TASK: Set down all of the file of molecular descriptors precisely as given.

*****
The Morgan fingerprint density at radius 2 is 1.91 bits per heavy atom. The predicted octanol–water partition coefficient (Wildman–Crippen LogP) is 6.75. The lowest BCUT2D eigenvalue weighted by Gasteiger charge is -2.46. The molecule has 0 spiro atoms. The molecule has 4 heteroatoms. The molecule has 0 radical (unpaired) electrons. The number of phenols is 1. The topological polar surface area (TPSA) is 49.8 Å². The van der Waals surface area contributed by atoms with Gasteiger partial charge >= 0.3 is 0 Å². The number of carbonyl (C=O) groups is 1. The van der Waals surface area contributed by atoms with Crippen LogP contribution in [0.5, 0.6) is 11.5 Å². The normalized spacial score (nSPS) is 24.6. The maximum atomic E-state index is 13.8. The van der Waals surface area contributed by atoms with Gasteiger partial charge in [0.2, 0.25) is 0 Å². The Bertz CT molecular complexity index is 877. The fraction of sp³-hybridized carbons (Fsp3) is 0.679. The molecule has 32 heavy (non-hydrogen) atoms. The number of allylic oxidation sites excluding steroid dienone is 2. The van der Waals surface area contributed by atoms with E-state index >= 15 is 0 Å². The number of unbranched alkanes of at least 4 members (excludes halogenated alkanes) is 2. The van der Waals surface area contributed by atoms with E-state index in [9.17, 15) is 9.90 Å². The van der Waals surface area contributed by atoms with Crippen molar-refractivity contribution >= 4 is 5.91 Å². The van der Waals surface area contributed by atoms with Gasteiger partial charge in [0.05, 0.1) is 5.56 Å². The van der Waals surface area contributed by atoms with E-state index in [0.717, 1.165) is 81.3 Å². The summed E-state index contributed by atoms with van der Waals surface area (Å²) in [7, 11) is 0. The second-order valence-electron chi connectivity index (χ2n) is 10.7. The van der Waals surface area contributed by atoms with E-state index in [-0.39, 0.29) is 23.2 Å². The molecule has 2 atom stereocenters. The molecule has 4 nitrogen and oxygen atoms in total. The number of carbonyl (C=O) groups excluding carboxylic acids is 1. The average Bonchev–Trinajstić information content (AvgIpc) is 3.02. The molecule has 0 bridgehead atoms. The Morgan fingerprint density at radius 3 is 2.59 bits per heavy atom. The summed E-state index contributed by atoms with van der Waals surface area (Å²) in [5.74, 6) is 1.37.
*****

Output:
The Morgan fingerprint density at radius 2 is 1.91 bits per heavy atom. The predicted octanol–water partition coefficient (Wildman–Crippen LogP) is 6.75. The lowest BCUT2D eigenvalue weighted by Gasteiger charge is -2.46. The molecule has 0 spiro atoms. The molecule has 4 heteroatoms. The molecule has 0 radical (unpaired) electrons. The number of phenols is 1. The topological polar surface area (TPSA) is 49.8 Å². The van der Waals surface area contributed by atoms with Gasteiger partial charge >= 0.3 is 0 Å². The number of carbonyl (C=O) groups is 1. The van der Waals surface area contributed by atoms with Crippen LogP contribution in [0.5, 0.6) is 11.5 Å². The normalized spacial score (nSPS) is 24.6. The maximum atomic E-state index is 13.8. The van der Waals surface area contributed by atoms with Gasteiger partial charge in [0.2, 0.25) is 0 Å². The Bertz CT molecular complexity index is 877. The fraction of sp³-hybridized carbons (Fsp3) is 0.679. The molecule has 32 heavy (non-hydrogen) atoms. The number of allylic oxidation sites excluding steroid dienone is 2. The van der Waals surface area contributed by atoms with E-state index >= 15 is 0 Å². The number of unbranched alkanes of at least 4 members (excludes halogenated alkanes) is 2. The van der Waals surface area contributed by atoms with E-state index in [9.17, 15) is 9.90 Å². The van der Waals surface area contributed by atoms with Crippen molar-refractivity contribution >= 4 is 5.91 Å². The van der Waals surface area contributed by atoms with Gasteiger partial charge in [0.05, 0.1) is 5.56 Å². The van der Waals surface area contributed by atoms with E-state index in [0.717, 1.165) is 81.3 Å². The summed E-state index contributed by atoms with van der Waals surface area (Å²) in [7, 11) is 0. The second-order valence-electron chi connectivity index (χ2n) is 10.7. The van der Waals surface area contributed by atoms with E-state index in [-0.39, 0.29) is 23.2 Å². The molecule has 2 atom stereocenters. The molecule has 4 nitrogen and oxygen atoms in total. The number of carbonyl (C=O) groups excluding carboxylic acids is 1. The average Bonchev–Trinajstić information content (AvgIpc) is 3.02. The molecule has 0 bridgehead atoms. The Morgan fingerprint density at radius 3 is 2.59 bits per heavy atom. The summed E-state index contributed by atoms with van der Waals surface area (Å²) in [5.74, 6) is 1.37.